"I'm a dog chasing cars."
This is a fantastic writing exercise! Thank you!
I used to work for Apple as "CREATIVE." An extremely fun job that allowed me to teach a lot of what I had learned in film school. I spent everyday teaching people how to create on their Macs, iPhones, iPads and cameras. It felt good to show people that they had the power to create anything they wanted no matter their age and skill level.
I spent almost two years teaching software, photography and filmmaking. I was helping so many people reach their creative goals, but set mine aside in lieu of a weekly paycheck.
One day I called my mother and told her I wanted to make a movie.
She said, "How long is that going to take?"
"If I start writing a script tomorrow...probably two years to put it all together," I told her.
"What do you do need?" she asked.
"I need to quit my job and move back home." I said.
After a brief pause she said "do what you have to do to be happy, I love you and I'll see you later."
That same day I quit my job, cleared out my 401k and my savings so that I could survive while formulating my plan. My film school friend who is now my business partner and I started a production company called Gorilla Ocho Films: Films That Make You Go Ape-Sh!t.
After watching a number of kickstarter campaigns including Ryan Koo's for inspiration we decided to shoot some test footage and start our own campaign. We failed to hit our mark, BUT we did get exposure and people were interested in our idea, so we then tried an indieGoGo campaign. We promised our funders that NO MATTER HOW MUCH MONEY WE RAISED we would produce a full length R-rated superhero action comedy, about two young men who lose their porn-shop clerk jobs, and decide to become superheroes for hire when they accidentally save someone's life. Talk about niche, huh?
On May 29 2014 we set out to make a feature film with only $4,100 bucks, two cameras, a very small crew and limited resources. We had a tiny budget, BUT, hey, we had a budget so we forged ahead, and on November 28th (37 shooting days in between) we wrapped on our film. Was it hard? Yes. Did we have to sacrifice a lot? Yes. At any point did I feel lost while steering the ship? Yes, but I kept going. Making filmmaking my full time job has tested me in so many ways but I'm happy because I set out to shoot an entire feature film on a micro budget, and I, with my small team made it happen.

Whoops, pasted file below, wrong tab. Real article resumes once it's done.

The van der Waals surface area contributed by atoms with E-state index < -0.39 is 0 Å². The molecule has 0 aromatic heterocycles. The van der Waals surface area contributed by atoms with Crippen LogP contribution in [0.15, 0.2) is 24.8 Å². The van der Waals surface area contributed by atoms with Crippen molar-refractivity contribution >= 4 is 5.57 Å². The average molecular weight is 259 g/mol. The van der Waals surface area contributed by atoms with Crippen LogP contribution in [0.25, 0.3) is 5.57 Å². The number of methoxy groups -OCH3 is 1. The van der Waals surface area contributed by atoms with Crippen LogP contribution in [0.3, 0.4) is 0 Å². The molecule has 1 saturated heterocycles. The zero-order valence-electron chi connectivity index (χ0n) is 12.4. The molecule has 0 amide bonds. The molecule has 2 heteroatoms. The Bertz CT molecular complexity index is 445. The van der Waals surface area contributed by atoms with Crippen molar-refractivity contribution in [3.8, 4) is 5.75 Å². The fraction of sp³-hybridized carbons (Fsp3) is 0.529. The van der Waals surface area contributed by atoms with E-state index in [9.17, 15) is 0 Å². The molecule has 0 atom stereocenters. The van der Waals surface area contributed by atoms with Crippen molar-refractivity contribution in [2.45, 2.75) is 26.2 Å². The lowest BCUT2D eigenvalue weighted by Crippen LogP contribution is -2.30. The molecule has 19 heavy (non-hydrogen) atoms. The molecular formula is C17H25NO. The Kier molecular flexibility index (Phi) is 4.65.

I'll be in post production for the next six months because I am editing the entire thing myself, but you can check out the teaser on our site which I'll add below.
If you want to do it then find a way to do it. I read some great responses above with awesome advice, but nothing happens if you don't take a step into the unknown first. You can prepare and over prepare, but your intuition will guide you and your self affirmation will be your strength. Know your goal, know your value as a creative individual and improve your skill-set everyday so when you finally venture out you can handle the pressure and blessing of being a full time filmmaker.
Best of luck! Go make a movie!
Here's the link to my teaser, the full extended trailer will be out later this month.
I love that we got a visual diagram showing us where and what exact light was placed to give a desired effect. Regardless of the video quality it's great to see someone set something up, and explain why he/she is doing it. I found this to be very informative.
Beautifully done and I appreciate that he explains his every decision. The use of FCPX was also something that really made the video more appealing to me.